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Software that goes with the flow in systems biology

Michael Hucka1* and Nicolas Le Novère2

Author Affiliations

1 Control and Dynamical Systems, California Institute of Technology, Pasadena, CA 91125, USA

2 EMBL-European Bioinformatics Institute, Wellcome Trust Genome Campus, Hinxton, Cambridgeshire CB10 1SD, UK

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BMC Biology 2010, 8:140  doi:10.1186/1741-7007-8-140

Published: 29 November 2010

Abstract

A recent article in BMC Bioinformatics describes new advances in workflow systems for computational modeling in systems biology. Such systems can accelerate, and improve the consistency of, modeling through automation not only at the simulation and results-production stages, but also at the model-generation stage. Their work is a harbinger of the next generation of more powerful software for systems biologists.

See research article: http://www.biomedcentral.com/1471-2105/11/582/abstract/ webcite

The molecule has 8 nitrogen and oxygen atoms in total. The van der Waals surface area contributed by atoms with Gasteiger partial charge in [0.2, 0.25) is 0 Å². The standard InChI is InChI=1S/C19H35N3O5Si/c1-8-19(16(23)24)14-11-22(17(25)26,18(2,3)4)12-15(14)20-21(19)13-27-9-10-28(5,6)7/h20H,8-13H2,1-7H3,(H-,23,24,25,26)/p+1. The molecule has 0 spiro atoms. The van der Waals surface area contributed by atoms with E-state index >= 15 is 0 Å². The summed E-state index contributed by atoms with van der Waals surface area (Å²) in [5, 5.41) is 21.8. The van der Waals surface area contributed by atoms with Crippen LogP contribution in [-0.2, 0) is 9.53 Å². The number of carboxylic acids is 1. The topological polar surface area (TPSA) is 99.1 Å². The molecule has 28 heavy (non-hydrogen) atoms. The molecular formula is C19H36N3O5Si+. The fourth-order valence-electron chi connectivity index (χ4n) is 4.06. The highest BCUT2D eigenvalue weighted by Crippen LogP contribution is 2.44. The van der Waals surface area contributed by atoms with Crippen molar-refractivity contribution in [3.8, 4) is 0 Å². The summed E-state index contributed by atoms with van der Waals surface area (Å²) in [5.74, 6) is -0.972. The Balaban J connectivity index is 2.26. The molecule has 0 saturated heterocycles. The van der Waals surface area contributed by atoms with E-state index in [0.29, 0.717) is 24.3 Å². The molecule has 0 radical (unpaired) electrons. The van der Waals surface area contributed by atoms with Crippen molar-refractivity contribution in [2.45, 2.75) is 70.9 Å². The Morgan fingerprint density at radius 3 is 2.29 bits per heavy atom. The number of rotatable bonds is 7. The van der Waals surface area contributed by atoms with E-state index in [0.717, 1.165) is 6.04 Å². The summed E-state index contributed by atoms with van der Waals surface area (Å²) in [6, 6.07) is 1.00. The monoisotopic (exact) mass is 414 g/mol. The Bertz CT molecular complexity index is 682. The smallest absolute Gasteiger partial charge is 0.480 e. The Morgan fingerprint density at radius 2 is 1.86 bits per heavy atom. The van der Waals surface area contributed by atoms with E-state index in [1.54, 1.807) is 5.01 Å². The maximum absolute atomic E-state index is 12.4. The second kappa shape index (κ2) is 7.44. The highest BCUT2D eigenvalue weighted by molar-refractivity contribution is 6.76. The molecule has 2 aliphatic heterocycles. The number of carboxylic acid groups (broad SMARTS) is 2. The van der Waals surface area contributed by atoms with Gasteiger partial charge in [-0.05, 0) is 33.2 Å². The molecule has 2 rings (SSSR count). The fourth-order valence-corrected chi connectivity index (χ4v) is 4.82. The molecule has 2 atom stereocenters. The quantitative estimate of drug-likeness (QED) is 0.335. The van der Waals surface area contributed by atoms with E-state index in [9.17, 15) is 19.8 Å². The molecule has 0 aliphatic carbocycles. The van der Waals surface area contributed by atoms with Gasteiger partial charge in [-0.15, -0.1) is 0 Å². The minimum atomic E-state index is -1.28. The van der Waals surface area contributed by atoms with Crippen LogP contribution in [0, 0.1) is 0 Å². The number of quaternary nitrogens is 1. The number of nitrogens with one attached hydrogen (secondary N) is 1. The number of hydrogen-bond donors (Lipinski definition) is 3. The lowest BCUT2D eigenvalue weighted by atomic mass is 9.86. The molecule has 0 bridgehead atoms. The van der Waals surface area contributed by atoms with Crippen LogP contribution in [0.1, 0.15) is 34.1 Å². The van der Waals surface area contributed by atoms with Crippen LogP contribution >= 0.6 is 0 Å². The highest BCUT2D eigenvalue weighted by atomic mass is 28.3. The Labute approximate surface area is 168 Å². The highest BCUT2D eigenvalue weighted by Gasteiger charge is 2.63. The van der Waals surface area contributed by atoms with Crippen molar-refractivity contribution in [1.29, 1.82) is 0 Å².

Ever since the rise of systems biology at the end of the last century, mathematical representations of biological systems and their activities have flourished. They are being used to describe everything from biomolecular networks, such as gene regulation, metabolic processes and signaling pathways, at the lowest biological scales, to tissue growth and differentiation, drug effects, environmental interactions, and more. A very active area in the field has been the development of techniques that facilitate the construction, analysis and dissemination of computational models. The heterogeneous, distributed nature of most data resources today has increased not only the opportunities for, but also the difficulties of, developing software systems to support these tasks. The work by Li et al. [1] published in BMC Bioinformatics represents a promising evolutionary step forward in this area. They describe a workflow system - a visual software environment enabling a user to create a connected set of operations to be performed sequentially using seperate tools and resources. Their system uses third-party data resources accessible over the Internet to elaborate and parametrize (that is, assign parameter values to) computational models in a semi-automated manner. In Li et al.'s work, the authors point towards a promising future for computational modeling and simultaneously highlight some of the difficulties that need to be overcome before we get there.